Flat four


Chiptunes - Commodore music

This is a transcript of the programme broadcast as part of the chiptunes series on Flat Four Radio in 2005. The programme can be downloaded from the Internet Archive.

    [goto80 - Intro 1]

PRESENTER: This programme is about people who make music using old computers. 
Specifically, the Commodore 64. Apparently it could make some impressive sounds.

BEN DAGLISH: mmmmnnnnnooooooowwwm...

CHRIS ABBOTT: diddliddliddliddleee...

BEN DAGLISH: bwm - bwm - bwm.

ROB HUBBARD: ...so many wrong notes...

CHRIS ABBOTT: ...and ten years later, you could still hum the tune.

PRESENTER: The Commodore company was one of the major players in 1980s home 
computing. In 1981, they started selling the wonder machine, the Commodore VIC-20. 
Promoted by William Shatner, it sold over a million units. The first 
honest-to-goodness home computer for under 300 dollars, it had a small amount of 
memory and a low-resolution display. Its sound capability was provided by the 
graphics chip. Astonishingly, some people are using such limited devices for 
music even today. This track was recorded in 2001 by Aleksi Eeben:

    [Aleksi Eeben - Arbeit]

PRESENTER: That's the sound of the VIC-20. Then in 1982 Commodore brought out the 
Commodore 64, which became one of the best-selling computer models of all time. 
Here's composer Ben Daglish:

BEN DAGLISH: It was designed as an audiovisual machine. It had the colours, it 
had the memory, and it had a lovely sound chip. Much better than any of the 
other micros that were around at the time. The sound chip is known as the SID, 
known extremely affectionately as the SID - Sound Interface Device, I think. It was 
the first chip to have different waveforms on it. It had three voices, which a 
couple of the others had, like the BBC Micro and stuff like that also had 
three-voice sound chips. But whereas they just did a plain square wave, generally, 
the SID chip did sawtooth waves, triangle waves, square waves, and you could vary 
things such as the pulse frequency of the tones. And white noise as well, it could 
do, so you could do drum sounds. (does impression of drum) But yes, because you 
could vary the parameters of the sounds, then you could do phasing things, you 
could make a sound go mmmmmmmnnnnooooooooooooooowwwwwwmm - like that.

PRESENTER: The C64's enhanced sound chip gave programmers their first chance to
become musicians. The early days of the C64 saw the rise of the first dedicated
game musicians. Rob Hubbard is one of the pioneers:

 [Rob Hubbard - Spellbound]

ROB HUBBARD: I was working as a musician, and everybody said in the music press
that you should learn about computers - so that's pretty much what I did. I 
taught myself programming, and did some educational software, which was the 
wrong thing to do cos nobody was interested in that at the time. And then I 
thought about games, as a way to, basically, help pay the rent. That's how I 
got into it, basically through doing it that way.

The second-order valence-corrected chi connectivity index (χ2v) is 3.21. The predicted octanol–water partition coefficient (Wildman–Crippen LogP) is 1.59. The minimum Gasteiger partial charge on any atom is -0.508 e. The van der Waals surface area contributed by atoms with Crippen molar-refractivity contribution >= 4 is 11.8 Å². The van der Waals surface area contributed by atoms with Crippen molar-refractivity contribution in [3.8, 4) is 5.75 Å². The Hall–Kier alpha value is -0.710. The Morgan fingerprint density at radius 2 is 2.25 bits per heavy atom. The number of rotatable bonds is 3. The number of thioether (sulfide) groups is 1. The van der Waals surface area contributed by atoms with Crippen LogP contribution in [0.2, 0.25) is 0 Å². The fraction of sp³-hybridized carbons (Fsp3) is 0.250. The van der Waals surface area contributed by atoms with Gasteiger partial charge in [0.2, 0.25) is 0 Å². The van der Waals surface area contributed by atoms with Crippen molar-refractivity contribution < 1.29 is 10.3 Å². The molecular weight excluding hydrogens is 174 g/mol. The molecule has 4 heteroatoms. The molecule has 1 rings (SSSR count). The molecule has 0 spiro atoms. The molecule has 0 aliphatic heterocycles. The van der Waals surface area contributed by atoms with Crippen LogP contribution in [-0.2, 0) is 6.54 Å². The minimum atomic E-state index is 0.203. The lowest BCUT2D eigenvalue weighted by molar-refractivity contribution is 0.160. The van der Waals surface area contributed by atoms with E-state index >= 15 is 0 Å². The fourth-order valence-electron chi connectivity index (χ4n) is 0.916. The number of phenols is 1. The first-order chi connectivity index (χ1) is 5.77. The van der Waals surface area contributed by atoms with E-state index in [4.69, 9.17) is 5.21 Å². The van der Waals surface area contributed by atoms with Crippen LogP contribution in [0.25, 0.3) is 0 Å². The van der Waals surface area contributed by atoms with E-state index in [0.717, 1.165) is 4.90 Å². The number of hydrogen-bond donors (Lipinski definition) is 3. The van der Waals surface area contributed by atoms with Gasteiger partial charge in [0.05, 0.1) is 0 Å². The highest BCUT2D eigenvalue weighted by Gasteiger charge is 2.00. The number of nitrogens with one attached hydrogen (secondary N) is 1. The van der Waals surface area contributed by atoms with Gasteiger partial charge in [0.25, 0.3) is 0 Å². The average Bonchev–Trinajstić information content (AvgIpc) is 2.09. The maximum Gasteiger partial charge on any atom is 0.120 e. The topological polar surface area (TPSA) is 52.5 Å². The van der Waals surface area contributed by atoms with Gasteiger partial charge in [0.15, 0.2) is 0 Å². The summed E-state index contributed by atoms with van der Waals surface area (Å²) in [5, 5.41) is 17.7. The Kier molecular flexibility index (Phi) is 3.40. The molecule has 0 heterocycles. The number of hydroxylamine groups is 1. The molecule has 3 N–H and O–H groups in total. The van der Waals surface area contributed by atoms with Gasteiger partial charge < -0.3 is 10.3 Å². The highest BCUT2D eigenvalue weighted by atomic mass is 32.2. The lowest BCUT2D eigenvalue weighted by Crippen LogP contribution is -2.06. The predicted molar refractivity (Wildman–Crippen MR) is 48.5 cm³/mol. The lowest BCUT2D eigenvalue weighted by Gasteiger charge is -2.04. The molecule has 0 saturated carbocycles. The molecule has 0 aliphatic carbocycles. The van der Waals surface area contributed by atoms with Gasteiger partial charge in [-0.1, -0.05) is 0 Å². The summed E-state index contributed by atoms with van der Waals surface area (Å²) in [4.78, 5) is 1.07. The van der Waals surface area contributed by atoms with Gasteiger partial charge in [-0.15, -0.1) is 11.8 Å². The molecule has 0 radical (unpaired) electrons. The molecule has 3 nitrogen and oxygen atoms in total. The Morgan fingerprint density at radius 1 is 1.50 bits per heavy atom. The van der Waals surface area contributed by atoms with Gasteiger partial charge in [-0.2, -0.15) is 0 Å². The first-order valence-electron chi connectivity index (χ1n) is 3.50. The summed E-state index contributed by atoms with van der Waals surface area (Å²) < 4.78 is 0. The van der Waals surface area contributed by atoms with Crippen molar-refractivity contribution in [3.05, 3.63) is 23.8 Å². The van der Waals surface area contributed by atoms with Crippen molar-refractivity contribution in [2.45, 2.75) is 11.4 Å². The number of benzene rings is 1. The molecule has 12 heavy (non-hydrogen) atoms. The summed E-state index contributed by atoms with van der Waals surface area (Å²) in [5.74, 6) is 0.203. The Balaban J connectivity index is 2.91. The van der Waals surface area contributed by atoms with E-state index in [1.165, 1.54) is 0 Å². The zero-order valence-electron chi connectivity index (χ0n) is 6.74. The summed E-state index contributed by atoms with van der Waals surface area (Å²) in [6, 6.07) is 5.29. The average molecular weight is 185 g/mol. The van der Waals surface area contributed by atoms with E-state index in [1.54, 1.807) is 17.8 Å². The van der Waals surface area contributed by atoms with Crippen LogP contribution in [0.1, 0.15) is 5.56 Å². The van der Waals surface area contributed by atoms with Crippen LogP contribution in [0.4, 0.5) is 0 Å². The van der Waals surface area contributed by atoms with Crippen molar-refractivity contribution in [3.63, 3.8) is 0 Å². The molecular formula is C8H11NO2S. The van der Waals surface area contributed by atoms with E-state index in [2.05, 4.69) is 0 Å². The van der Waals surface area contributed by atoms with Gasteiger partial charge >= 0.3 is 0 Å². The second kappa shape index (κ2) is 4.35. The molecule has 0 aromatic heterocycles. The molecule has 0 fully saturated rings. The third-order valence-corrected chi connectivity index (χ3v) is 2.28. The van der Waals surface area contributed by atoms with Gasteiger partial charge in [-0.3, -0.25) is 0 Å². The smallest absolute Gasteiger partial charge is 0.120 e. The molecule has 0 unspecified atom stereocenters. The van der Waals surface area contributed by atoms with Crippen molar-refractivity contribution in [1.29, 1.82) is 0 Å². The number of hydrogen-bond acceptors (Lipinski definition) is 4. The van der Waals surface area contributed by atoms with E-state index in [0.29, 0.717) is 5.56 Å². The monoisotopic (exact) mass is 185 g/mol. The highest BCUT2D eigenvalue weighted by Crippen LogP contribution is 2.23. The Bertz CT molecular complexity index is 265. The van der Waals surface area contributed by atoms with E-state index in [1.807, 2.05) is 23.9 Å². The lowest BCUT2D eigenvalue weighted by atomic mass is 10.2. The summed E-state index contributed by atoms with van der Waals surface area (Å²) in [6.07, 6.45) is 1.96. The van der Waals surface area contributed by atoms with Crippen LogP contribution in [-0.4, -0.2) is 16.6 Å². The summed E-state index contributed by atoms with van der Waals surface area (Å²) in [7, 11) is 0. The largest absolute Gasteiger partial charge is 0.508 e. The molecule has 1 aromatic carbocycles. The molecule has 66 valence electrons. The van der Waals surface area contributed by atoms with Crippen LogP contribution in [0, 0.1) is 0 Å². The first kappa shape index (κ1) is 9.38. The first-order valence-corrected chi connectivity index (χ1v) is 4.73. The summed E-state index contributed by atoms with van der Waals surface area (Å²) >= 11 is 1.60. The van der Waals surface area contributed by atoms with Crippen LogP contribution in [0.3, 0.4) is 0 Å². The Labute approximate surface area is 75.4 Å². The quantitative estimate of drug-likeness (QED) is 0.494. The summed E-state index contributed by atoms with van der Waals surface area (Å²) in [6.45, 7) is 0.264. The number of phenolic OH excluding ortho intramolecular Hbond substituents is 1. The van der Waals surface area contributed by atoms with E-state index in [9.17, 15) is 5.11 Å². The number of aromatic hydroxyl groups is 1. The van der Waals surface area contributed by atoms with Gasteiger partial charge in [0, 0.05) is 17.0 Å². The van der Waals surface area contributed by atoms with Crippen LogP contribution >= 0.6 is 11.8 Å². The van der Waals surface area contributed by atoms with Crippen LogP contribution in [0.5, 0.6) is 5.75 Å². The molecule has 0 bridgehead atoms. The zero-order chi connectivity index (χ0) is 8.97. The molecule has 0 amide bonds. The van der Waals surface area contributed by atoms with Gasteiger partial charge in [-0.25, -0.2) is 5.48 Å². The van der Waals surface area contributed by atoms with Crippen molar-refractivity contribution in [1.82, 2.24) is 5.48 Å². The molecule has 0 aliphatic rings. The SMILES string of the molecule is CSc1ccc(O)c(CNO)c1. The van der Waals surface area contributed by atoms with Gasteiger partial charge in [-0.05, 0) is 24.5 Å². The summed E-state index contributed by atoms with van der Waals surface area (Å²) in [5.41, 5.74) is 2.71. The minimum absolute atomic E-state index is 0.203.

You know, the thing that really got me, the thing that made me think about it 
was because the music that was around at that time was generally done by the 
programmers. And it was... it was so bad, that I thought, well there has to be 
an avenue for somebody who can at least get the notes right, and also in the 
right time. I mean, the music had so many wrong notes, and it was just absolutely 

The very first one that I used was the old ZX81 or the ZX80 or something, so I 
had a couple of those, and then I was after the music, that why I started getting 
interested in the Commodore, because that had the best sound at the time.

You write music and you also, well for me I was writing my own assembly-language 
music routines. The music routines were basically controlling the chip, and 
whatever you could do with the software to get some more sounds, or anything more 
interesting, you know, you would write the music to take advantage of that. The 
two basically went hand in hand. You would come up with some idea for software, 
to do a routine that would do something - you would come up with an idea for 
something the software could do, you would write that, and then write the music to 
take advantage of it. In most cases the two things happened simultaneously, you 
can think of something to do with the software and you immediately know what the
musical implication of that is gonna be.

A culture basically grew out of what was going on, in Europe. There became the 
demo scene, and it became like a community that was evolved round the machine, 
and people got to know each other, and a whole culture developed from that. Nobody 
knew that would happen either, but it did. It led to a lot of innovation.

PRESENTER: Other people were drawn to the field of Commodore 64 music by the 
promise of fame beyond their wildest dreams.

BEN DAGLISH: Oh, extremely minor. I'm slightly famous in Scandinavia.

PRESENTER: Ben and others took their inspiration from trailblazers like Rob.

BEN DAGLISH: He was the first, and pretty much the best. When he started writing 
for the Commodore 64, he - well the first thing he did was write a whole load 
of extremely cool sound routines, which did some - well, incredible things with 
the chip, really. Everybody else was just writing plain tones, but he was the 
first guy to start using wobbly chords, phasing square waves, using filters 
creatively, and stuff like that. Certainly for me, it was when I heard a piece 
that Rob had done that I thought ohhhhhhhh, you can do that can you...

  [Ben Daglish - Last Ninja]

BEN DAGLISH: One of the things I quite often say is that just because you were 
working with limited sounds, then it was very difficult to get away with writing
sound-effecty music, if you know what I mean, music that just relies on the way
it sounds itself to make it interesting. You had to write music that was 
musical. You had to write stuff that had a melody, had a good tune, was coherent 
as a piece of music. So that was one of the things that was good about a lot of